Extracts from Daniel Defoe’s Account of London

Selected by Pat Rogers
Introduction and Contents


Next to these hospitals, whose foundations are so great and magnificent, is the work-house, or city work-house, properly so called, which being a late foundation, and founded upon meer charity, without any settled endowment, is the more remarkable, for here are a very great number of poor children taken in, and supported and maintained, fed, cloath’d, taught, and put out to trades, and that at an exceeding expence, and all this without one penny revenue.

It is established, or rather the establishment of it, is supported by an old Act of Parliament, 13, 14. Car. II. impowering the citizens to raise contributions for the charge of employing the poor, and suppressing vagrants and beggars, and it is now, by the voluntary assistance and bounty of benefactors, become so considerable, that in the year 1715 they gave the following state of the house., viz.


Vagabonds, beggars, &c. taken into the house,
including fifty-five which remained at the end
of the preceding year
- - - - - - - - - - - -
} 418
Discharged, including such as were put out to
- - - - - - - - - - - - - - - - - - - - - - - -
} 356
Remaining in the house   62
Not one buried that whole year.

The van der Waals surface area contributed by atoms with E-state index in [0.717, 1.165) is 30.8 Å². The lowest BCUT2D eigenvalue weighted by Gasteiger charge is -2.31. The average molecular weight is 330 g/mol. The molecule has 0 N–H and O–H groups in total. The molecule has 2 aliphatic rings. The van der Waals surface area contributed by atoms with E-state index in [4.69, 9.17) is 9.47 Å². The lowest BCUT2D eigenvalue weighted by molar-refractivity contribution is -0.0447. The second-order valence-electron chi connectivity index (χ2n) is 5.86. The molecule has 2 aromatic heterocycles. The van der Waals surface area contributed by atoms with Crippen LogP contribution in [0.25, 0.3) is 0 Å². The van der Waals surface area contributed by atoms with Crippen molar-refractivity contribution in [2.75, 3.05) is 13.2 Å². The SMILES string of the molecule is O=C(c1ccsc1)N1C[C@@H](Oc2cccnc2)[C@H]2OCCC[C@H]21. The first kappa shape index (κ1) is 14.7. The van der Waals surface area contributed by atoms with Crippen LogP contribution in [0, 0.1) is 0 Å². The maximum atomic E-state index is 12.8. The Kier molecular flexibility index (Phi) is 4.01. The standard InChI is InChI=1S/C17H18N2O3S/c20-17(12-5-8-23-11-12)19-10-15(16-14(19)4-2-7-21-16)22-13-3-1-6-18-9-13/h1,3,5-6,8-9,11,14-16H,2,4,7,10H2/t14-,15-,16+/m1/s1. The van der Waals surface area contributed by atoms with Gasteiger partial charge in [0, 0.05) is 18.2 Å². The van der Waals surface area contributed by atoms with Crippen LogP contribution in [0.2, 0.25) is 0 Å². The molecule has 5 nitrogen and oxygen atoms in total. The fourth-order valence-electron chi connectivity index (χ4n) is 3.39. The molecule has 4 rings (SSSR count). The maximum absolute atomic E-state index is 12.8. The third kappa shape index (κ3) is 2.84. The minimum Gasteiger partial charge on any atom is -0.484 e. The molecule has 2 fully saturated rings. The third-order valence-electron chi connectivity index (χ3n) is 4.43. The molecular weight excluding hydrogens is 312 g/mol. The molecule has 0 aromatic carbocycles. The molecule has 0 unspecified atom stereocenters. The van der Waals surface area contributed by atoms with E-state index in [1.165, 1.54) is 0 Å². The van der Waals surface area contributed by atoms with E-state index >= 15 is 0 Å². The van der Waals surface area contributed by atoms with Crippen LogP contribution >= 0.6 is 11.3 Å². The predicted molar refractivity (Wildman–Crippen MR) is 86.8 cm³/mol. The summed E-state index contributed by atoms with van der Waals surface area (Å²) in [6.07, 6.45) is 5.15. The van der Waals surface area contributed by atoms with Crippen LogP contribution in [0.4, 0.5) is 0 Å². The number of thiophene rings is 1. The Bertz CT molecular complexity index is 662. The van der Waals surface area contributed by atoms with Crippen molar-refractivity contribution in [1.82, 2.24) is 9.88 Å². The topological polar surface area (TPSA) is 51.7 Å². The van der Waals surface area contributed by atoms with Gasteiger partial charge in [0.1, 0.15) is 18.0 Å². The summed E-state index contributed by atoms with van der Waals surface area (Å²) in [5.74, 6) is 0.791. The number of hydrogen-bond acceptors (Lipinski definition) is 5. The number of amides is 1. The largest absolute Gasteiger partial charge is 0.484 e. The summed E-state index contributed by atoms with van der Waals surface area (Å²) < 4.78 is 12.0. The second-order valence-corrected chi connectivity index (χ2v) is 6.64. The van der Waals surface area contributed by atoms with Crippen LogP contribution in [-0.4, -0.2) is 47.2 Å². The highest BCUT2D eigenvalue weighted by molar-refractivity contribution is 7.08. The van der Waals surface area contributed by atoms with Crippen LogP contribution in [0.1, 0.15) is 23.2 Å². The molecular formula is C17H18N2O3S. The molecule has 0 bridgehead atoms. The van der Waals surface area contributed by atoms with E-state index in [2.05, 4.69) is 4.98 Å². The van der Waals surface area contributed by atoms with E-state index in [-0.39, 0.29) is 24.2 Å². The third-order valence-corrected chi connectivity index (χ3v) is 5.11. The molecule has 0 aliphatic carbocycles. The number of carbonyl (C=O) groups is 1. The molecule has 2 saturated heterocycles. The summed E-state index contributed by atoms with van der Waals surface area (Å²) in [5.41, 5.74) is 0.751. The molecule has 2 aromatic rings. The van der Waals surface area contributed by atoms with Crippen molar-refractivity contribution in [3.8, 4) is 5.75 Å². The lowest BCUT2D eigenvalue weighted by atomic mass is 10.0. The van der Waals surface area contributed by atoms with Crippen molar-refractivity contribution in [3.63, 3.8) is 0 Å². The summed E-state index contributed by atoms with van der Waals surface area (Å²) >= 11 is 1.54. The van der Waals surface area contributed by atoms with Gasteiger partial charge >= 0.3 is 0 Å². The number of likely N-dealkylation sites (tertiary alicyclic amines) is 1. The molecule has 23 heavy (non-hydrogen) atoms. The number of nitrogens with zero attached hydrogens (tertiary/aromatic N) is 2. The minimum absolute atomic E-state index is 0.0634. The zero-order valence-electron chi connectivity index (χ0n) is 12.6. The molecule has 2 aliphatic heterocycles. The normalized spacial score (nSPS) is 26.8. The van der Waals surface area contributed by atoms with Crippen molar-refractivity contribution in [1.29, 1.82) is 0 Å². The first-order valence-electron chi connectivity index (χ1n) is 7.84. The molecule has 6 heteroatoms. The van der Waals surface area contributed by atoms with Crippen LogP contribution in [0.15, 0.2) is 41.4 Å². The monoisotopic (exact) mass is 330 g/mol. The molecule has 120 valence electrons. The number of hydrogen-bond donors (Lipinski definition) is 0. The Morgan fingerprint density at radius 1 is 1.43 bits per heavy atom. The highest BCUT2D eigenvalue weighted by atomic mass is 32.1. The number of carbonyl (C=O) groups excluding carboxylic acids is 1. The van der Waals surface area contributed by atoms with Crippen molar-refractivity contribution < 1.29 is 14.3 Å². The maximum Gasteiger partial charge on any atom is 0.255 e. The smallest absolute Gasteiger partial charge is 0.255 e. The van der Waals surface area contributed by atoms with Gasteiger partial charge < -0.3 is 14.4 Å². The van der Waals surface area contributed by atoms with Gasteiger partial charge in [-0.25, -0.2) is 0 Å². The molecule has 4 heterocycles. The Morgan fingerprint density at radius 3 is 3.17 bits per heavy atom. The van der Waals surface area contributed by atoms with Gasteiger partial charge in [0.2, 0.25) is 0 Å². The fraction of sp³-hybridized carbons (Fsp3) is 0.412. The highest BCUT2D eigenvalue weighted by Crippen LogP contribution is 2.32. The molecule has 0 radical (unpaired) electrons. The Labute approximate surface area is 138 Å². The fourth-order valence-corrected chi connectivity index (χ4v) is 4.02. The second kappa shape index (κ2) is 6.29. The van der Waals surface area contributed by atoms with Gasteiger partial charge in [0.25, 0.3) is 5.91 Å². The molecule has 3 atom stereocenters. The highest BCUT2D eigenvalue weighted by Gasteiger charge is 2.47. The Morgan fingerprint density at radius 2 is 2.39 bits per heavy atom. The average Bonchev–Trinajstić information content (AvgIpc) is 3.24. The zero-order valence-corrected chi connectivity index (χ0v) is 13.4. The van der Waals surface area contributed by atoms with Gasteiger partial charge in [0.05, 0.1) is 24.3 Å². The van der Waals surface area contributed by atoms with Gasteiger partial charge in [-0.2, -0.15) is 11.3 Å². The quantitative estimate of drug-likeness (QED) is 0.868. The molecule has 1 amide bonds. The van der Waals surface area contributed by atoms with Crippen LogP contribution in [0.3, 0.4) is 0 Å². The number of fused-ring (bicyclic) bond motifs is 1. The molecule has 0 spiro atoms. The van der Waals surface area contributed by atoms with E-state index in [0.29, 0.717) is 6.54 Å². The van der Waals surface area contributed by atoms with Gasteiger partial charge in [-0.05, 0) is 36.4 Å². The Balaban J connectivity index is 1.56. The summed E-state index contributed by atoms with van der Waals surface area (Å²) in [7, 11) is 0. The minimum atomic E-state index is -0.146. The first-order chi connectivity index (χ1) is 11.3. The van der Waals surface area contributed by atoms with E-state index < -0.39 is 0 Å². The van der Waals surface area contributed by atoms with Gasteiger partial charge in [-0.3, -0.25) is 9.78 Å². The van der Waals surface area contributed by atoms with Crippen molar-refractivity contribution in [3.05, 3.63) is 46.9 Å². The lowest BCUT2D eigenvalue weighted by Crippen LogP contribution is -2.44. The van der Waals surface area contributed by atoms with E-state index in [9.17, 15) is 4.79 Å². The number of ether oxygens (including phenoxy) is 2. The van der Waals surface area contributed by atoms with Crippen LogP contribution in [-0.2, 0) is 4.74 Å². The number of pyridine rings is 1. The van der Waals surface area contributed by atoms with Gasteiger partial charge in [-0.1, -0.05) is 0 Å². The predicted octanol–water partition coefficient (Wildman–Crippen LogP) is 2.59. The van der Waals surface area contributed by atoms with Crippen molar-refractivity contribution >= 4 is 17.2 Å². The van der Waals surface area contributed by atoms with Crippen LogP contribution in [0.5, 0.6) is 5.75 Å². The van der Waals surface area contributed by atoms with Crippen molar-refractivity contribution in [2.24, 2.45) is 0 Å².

But the supplies and charities to this commendable work, have not of late come in so readily as they used to do, which has put the governors to some difficulties; upon which, anno 1614, the Common Council, by virtue of the powers above-mentioned, agreed to raise five thousand pounds upon the whole city, for the support of the house; but we do not find that any new demand has been made since that.

There are three considerable charities given by private persons in the city of Westminster, viz.

1. The Gray-coat Hospital, founded by a generous subscription or contribution; but chiefly by the charity of one ----- Sands, Esq; It maintains 70 boys and 40 girls, cloathed, fed, and taught, and in some measure provided for, by being put out to trades.

2. The Green-coat Hospital, in the same Fields, founded by King Charles I. for poor fatherless children of St. Margaret’s parish; and next to this hospital is the house of correction, or the Westminster Bridewell.

3. The Emanuel Hospital, founded by the Lady Ann Dacres, for ten poor men, and ten poor women, in the forty-third year of Queen Elizabeth. Near this, are seven several setts of alms-houses; but not of any magnitude to be called hospitals.

There has been, also, a very noble hospital erected by contribution of the French refugees, for the maintenance of their poor: It stands near the Pest-house, in the foot-way to Islington in the parish of Cripplegate, and two ranges of new alms-houses in Kingsland Road beyond Shoreditch Church.

The hospital call’d the Charter House, or Sutton’s Hospital, is not by this supposed to be forgot, or the honour of it lessened. On the other hand, it must be recorded for ever, to be the greatest and noblest gift that ever was given for charity, by any one man, publick or private, in this nation, since history gives us any account of things; even not the great Bishop of Norwich excepted, who built the great church of Yarmouth, the cathedral at Norwich, and the church of St. Mary’s at Lynn; The revenue of Mr. Sutton’s hospital being, besides the purchase of the place, and the building of the house, and other expences, little less than 6000l. per annum revenue.